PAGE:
OxyContin maker Purdue Pharma LP steered up to $13 billion in profits to the company’s controlling Sackler family, according to U.S. states opposing efforts to halt lawsuits alleging the company and its owners helped fuel the U.S. opioid epidemic.
The wealthy Sacklers received the money from Purdue during an unspecified time frame, according to court documents and portions of a deposition filed in the drugmaker’s bankruptcy proceedings this week.
Purdue ultimately transferred $12 billion or $13 billion to the family, a company adviser testified in the deposition. The deposition, taken last week, was revealed in court filings on Thursday and Friday.
The financial figure is significantly larger than the roughly $4 billion previous lawsuits have alleged the Sacklers took out of Purdue, and was cited as part of coordinated legal broadsides this week against the company’s attempts to shield itself and the family from sprawling opioid litigation.
Many states want the Sacklers to contribute more than an initial $3 billion they have pledged toward resolving the lawsuits as part of a settlement Purdue has proposed.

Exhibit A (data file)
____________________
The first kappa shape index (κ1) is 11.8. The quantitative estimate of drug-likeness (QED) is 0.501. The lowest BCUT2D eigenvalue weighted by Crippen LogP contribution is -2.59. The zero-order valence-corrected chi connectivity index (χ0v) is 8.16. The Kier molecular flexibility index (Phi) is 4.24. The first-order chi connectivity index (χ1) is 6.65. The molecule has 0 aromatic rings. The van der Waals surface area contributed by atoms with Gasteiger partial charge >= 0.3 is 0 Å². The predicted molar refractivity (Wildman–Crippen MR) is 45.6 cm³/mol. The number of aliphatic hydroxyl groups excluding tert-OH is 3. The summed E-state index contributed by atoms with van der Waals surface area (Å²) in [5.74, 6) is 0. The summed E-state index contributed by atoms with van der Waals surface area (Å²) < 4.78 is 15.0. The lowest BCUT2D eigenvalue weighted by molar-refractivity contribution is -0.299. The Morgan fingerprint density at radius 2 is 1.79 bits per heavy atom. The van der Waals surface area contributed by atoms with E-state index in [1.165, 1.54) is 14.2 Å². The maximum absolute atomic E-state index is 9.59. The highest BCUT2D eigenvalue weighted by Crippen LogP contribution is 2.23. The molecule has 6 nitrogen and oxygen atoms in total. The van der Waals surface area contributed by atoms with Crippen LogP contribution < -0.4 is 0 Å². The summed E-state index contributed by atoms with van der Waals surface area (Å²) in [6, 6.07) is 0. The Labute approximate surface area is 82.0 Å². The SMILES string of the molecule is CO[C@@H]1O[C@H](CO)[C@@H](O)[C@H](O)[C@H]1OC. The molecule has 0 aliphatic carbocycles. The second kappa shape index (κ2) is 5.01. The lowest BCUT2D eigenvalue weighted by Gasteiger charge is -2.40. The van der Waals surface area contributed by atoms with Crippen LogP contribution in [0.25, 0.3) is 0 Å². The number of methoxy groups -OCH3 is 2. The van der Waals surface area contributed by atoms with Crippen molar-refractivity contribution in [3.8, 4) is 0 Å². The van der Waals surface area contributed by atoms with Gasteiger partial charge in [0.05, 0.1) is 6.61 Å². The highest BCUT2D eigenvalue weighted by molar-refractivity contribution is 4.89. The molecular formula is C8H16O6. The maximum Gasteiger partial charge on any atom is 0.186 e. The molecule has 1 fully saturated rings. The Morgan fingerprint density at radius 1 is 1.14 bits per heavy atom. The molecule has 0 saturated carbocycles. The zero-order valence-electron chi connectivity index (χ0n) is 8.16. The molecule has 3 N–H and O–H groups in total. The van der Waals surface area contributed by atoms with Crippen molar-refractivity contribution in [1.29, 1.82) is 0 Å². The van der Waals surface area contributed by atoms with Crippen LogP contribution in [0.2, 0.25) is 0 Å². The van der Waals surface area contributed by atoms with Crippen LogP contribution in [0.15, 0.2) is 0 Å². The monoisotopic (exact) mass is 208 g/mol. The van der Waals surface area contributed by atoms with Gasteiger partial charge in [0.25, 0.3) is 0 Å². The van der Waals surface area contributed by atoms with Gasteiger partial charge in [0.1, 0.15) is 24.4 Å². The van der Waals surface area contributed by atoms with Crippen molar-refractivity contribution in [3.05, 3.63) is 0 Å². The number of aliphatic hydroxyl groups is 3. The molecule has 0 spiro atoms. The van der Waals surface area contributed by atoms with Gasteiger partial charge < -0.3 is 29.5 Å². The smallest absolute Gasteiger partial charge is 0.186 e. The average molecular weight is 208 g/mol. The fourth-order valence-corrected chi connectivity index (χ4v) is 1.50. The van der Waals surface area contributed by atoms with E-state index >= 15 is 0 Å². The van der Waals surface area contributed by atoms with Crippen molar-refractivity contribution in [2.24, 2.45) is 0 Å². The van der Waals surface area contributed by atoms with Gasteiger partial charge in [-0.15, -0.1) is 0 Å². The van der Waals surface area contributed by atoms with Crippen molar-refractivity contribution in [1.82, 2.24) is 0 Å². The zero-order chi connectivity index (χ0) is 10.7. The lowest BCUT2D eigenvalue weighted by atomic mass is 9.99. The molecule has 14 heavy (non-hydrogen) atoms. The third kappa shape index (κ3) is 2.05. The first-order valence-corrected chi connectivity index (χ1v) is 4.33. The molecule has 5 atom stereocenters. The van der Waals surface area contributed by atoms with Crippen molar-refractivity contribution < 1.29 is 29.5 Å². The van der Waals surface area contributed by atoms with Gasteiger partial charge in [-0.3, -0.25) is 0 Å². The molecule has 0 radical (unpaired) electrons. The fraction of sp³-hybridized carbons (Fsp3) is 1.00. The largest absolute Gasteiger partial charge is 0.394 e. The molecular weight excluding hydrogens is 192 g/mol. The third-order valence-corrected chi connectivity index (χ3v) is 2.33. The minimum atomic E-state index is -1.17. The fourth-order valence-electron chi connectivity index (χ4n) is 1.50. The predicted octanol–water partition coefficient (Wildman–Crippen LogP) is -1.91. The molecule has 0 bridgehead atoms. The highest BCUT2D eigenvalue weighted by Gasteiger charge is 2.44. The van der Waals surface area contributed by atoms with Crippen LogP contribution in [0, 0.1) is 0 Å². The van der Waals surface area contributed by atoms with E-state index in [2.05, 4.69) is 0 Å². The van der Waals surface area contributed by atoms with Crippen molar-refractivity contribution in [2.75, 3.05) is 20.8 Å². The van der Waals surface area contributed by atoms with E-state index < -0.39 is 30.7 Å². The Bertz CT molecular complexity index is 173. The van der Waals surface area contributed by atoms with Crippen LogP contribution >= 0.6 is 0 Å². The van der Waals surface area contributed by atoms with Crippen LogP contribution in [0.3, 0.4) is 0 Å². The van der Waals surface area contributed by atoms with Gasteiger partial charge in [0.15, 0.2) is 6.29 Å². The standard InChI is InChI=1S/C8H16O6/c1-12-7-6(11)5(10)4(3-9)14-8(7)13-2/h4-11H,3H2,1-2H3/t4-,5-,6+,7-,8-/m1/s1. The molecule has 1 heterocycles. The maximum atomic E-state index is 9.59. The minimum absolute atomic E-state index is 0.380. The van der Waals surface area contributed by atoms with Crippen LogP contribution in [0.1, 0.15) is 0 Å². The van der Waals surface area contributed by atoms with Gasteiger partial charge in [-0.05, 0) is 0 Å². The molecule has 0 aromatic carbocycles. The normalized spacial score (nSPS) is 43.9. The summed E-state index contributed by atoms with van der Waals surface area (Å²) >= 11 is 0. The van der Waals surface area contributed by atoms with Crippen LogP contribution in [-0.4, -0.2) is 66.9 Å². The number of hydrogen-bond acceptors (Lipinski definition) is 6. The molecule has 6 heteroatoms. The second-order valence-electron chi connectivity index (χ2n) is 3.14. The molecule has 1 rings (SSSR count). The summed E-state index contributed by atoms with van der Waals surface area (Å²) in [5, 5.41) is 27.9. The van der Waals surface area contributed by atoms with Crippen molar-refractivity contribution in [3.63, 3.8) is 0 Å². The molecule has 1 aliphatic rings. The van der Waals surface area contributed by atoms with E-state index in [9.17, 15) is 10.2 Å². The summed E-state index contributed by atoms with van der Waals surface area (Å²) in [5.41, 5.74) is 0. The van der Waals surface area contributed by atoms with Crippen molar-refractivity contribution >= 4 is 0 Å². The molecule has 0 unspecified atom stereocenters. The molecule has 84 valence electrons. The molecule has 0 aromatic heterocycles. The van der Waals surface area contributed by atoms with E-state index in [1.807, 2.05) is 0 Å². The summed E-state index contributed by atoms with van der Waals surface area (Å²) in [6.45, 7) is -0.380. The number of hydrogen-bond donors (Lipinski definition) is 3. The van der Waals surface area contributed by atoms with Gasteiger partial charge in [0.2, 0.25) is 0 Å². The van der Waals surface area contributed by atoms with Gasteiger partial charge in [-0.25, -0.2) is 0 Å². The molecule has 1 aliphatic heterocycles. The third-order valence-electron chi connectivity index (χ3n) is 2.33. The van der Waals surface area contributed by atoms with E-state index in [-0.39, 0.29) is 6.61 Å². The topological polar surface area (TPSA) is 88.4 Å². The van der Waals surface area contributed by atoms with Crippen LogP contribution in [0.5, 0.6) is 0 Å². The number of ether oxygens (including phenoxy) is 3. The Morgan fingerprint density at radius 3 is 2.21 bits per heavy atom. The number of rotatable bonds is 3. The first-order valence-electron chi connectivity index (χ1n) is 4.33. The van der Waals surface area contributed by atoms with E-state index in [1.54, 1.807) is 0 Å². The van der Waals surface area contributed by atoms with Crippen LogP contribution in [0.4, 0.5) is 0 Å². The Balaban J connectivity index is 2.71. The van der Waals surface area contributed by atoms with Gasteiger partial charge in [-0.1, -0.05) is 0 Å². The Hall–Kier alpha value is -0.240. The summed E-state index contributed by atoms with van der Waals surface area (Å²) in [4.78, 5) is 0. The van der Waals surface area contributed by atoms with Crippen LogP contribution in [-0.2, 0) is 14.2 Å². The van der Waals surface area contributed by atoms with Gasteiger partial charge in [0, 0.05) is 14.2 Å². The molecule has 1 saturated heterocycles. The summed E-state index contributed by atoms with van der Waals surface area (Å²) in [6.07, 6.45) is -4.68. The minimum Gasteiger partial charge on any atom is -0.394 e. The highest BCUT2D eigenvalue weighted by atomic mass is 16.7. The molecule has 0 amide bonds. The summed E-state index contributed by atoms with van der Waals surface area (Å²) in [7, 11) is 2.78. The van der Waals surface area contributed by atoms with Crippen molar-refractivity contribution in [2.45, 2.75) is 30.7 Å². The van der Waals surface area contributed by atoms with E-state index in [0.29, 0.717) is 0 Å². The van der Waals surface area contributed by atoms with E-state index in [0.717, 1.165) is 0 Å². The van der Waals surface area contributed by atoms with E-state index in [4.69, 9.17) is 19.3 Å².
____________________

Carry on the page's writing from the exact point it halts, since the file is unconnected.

Attorneys general from 24 states and the District of Columbia on Friday objected to Purdue’s September request that a U.S. bankruptcy judge halt more than 2,600 lawsuits seeking billions of dollars in damages, and they raised financial transfers to the Sacklers in their legal arguments.
So, too, did lawyers representing 500 cities, counties and Native American tribes, according to an earlier court filing.
“The distribution numbers do not reflect the fact that many billions of dollars from that amount were paid in taxes and reinvested in businesses that will be sold as part of the proposed settlement,” said Daniel S. Connolly, a lawyer for family members facing lawsuits who are related to the late Raymond Sackler, one of the modern Purdue’s co-founders, in a statement.
A spokesman for relatives of another deceased company co-founder, Mortimer Sackler, who also face litigation, had no immediate comment.
Purdue had no immediate comment on the payments. The company and family have denied allegations they contributed to the U.S. opioid crisis.
The lawsuits, largely brought by state and local governments, allege Purdue and the Sacklers contributed to a public health crisis that has claimed the lives of nearly 400,000 people since 1999 by aggressively marketing opioids while downplaying their addiction and overdose risks.
“The Sacklers are billionaires, they are not bankrupt,” Massachusetts Attorney General Maura Healey, among the officials opposing Purdue’s efforts to halt lawsuits, told Reuters in an interview. “They should not be allowed to use the filing to shield their assets.”